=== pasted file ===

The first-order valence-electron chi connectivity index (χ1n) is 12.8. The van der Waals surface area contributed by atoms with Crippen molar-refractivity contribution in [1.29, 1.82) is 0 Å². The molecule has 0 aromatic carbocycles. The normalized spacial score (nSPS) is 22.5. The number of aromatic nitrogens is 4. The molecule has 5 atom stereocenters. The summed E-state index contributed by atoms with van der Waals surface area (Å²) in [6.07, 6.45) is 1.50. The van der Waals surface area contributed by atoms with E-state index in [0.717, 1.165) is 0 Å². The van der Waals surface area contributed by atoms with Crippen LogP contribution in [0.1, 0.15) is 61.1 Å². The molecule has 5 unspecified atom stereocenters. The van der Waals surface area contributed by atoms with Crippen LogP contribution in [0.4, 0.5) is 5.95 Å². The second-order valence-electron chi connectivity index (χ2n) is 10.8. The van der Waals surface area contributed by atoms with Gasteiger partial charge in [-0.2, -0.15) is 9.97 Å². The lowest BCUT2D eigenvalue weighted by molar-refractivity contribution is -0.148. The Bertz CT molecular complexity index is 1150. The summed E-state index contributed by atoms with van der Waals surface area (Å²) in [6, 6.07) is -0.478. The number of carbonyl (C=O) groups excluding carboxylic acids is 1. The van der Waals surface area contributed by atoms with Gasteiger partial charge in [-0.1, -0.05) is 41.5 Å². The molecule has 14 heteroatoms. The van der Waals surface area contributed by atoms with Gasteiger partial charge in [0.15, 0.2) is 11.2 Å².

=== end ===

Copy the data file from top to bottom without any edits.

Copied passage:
The first-order valence-electron chi connectivity index (χ1n) is 12.8. The van der Waals surface area contributed by atoms with Crippen molar-refractivity contribution in [1.29, 1.82) is 0 Å². The molecule has 0 aromatic carbocycles. The normalized spacial score (nSPS) is 22.5. The number of aromatic nitrogens is 4. The molecule has 5 atom stereocenters. The summed E-state index contributed by atoms with van der Waals surface area (Å²) in [6.07, 6.45) is 1.50. The van der Waals surface area contributed by atoms with E-state index in [0.717, 1.165) is 0 Å². The van der Waals surface area contributed by atoms with Crippen LogP contribution in [0.1, 0.15) is 61.1 Å². The molecule has 5 unspecified atom stereocenters. The van der Waals surface area contributed by atoms with Crippen LogP contribution in [0.4, 0.5) is 5.95 Å². The second-order valence-electron chi connectivity index (χ2n) is 10.8. The van der Waals surface area contributed by atoms with Gasteiger partial charge in [-0.2, -0.15) is 9.97 Å². The lowest BCUT2D eigenvalue weighted by molar-refractivity contribution is -0.148. The Bertz CT molecular complexity index is 1150. The summed E-state index contributed by atoms with van der Waals surface area (Å²) in [6, 6.07) is -0.478. The number of carbonyl (C=O) groups excluding carboxylic acids is 1. The van der Waals surface area contributed by atoms with Gasteiger partial charge in [-0.1, -0.05) is 41.5 Å². The molecule has 14 heteroatoms. The van der Waals surface area contributed by atoms with Gasteiger partial charge in [0.15, 0.2) is 11.2 Å².